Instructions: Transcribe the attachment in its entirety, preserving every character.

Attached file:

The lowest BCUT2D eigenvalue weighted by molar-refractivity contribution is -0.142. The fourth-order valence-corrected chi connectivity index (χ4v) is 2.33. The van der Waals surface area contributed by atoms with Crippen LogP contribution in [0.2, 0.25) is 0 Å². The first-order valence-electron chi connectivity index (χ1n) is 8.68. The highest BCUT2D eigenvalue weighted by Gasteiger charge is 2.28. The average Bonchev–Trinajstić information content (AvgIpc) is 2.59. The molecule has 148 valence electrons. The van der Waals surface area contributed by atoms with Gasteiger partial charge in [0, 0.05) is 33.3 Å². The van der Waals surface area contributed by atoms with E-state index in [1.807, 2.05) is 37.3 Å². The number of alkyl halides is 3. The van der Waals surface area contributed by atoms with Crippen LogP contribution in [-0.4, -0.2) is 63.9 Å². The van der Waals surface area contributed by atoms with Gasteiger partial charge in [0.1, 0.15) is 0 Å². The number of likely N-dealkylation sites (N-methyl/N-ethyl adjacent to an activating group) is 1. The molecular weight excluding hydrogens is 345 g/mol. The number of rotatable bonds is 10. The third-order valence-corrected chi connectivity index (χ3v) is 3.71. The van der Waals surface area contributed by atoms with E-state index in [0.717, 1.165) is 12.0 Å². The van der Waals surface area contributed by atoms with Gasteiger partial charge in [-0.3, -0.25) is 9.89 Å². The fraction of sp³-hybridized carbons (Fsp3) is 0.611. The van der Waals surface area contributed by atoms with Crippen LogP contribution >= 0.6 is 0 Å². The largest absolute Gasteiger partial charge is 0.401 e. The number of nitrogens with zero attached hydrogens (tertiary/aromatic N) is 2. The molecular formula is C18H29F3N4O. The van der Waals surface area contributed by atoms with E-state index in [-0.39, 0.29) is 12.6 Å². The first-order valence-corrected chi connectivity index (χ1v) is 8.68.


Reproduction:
The lowest BCUT2D eigenvalue weighted by molar-refractivity contribution is -0.142. The fourth-order valence-corrected chi connectivity index (χ4v) is 2.33. The van der Waals surface area contributed by atoms with Crippen LogP contribution in [0.2, 0.25) is 0 Å². The first-order valence-electron chi connectivity index (χ1n) is 8.68. The highest BCUT2D eigenvalue weighted by Gasteiger charge is 2.28. The average Bonchev–Trinajstić information content (AvgIpc) is 2.59. The molecule has 148 valence electrons. The van der Waals surface area contributed by atoms with Gasteiger partial charge in [0, 0.05) is 33.3 Å². The van der Waals surface area contributed by atoms with E-state index in [1.807, 2.05) is 37.3 Å². The number of alkyl halides is 3. The van der Waals surface area contributed by atoms with Crippen LogP contribution in [-0.4, -0.2) is 63.9 Å². The van der Waals surface area contributed by atoms with Gasteiger partial charge in [0.1, 0.15) is 0 Å². The number of likely N-dealkylation sites (N-methyl/N-ethyl adjacent to an activating group) is 1. The molecular weight excluding hydrogens is 345 g/mol. The number of rotatable bonds is 10. The third-order valence-corrected chi connectivity index (χ3v) is 3.71. The van der Waals surface area contributed by atoms with E-state index in [0.717, 1.165) is 12.0 Å². The van der Waals surface area contributed by atoms with Gasteiger partial charge in [-0.3, -0.25) is 9.89 Å². The fraction of sp³-hybridized carbons (Fsp3) is 0.611. The van der Waals surface area contributed by atoms with Crippen LogP contribution >= 0.6 is 0 Å². The largest absolute Gasteiger partial charge is 0.401 e. The number of nitrogens with zero attached hydrogens (tertiary/aromatic N) is 2. The molecular formula is C18H29F3N4O. The van der Waals surface area contributed by atoms with E-state index in [-0.39, 0.29) is 12.6 Å². The first-order valence-corrected chi connectivity index (χ1v) is 8.68.